His research interests focus on environmental contamination assessment and remediation technology, including the fate and effects of contaminants in the environment. He is currently conducting research in emerging science areas such as antibiotics and AMR, endocrine disrupting chemicals and pharmaceuticals and personal care products in the environment, and environmental issues associated with wastewater and biosolid reuse as well as water quality improvement technology. He is interested in the development of chemical and biological tools for the risk assessment of contaminants in soil and water environments. He has led multiple large grants and supervised over 30 PhD students. He is one of the Most Cited Scientists in Environment and Ecology. He has published more than 160 SCI papers with a citation of > 6000 and h-index 43.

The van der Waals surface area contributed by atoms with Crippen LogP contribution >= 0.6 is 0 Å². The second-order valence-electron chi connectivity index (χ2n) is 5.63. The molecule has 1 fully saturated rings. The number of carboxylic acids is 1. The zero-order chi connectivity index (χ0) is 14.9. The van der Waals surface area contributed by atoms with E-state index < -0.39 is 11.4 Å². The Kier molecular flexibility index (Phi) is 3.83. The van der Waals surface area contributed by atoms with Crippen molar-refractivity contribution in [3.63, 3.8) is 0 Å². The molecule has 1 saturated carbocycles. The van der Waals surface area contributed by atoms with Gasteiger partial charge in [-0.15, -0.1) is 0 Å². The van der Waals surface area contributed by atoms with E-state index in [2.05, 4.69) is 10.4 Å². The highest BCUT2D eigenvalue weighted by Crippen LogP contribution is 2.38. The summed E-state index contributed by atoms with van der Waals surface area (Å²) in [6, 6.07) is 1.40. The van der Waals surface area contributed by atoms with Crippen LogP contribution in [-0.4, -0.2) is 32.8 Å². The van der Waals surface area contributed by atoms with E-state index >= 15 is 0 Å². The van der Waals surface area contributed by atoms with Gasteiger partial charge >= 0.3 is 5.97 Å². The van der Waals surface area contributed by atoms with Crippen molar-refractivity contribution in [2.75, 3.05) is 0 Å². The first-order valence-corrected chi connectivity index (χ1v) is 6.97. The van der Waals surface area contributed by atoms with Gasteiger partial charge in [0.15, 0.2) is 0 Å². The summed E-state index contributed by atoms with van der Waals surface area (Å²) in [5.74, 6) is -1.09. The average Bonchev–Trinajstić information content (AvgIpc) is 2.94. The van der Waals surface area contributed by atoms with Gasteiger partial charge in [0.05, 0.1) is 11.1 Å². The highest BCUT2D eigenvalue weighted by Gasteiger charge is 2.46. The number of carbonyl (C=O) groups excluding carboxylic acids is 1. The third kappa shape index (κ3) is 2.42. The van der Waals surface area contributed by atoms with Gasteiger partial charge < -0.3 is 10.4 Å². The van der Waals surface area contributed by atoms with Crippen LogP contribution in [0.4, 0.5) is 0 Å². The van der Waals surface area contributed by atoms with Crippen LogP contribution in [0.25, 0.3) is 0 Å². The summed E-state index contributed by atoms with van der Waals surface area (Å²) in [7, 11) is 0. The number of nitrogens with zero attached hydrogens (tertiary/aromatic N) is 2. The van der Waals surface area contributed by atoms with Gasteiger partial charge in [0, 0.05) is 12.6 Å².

Tong Zhang (Hong Kong/CH)
Professor Tong Zhang
Environmental Biotechnology Laboratory
Department of Civil Engineering
The University of Hong Kong
Title of plenary talk: Advances in assessing ARGs in wastewater using the metagenomic approach
Prof. Zhang’s research focuses on understanding the structure and function of microbial communities in biological wastewater treatment. In the last 10 years, his lab has worked on antibiotics and antibiotics resistance genes in wastewater treatment plants and related environments by applying environmental bioinformatics analysis combined with metagenomic and metatranscriptomic approaches. His expertise is on biological wastewater treatment, environmental microbiology, antibiotics and resistance genes in wastewater treatment plants, and metagenomic methods for microbial community analysis.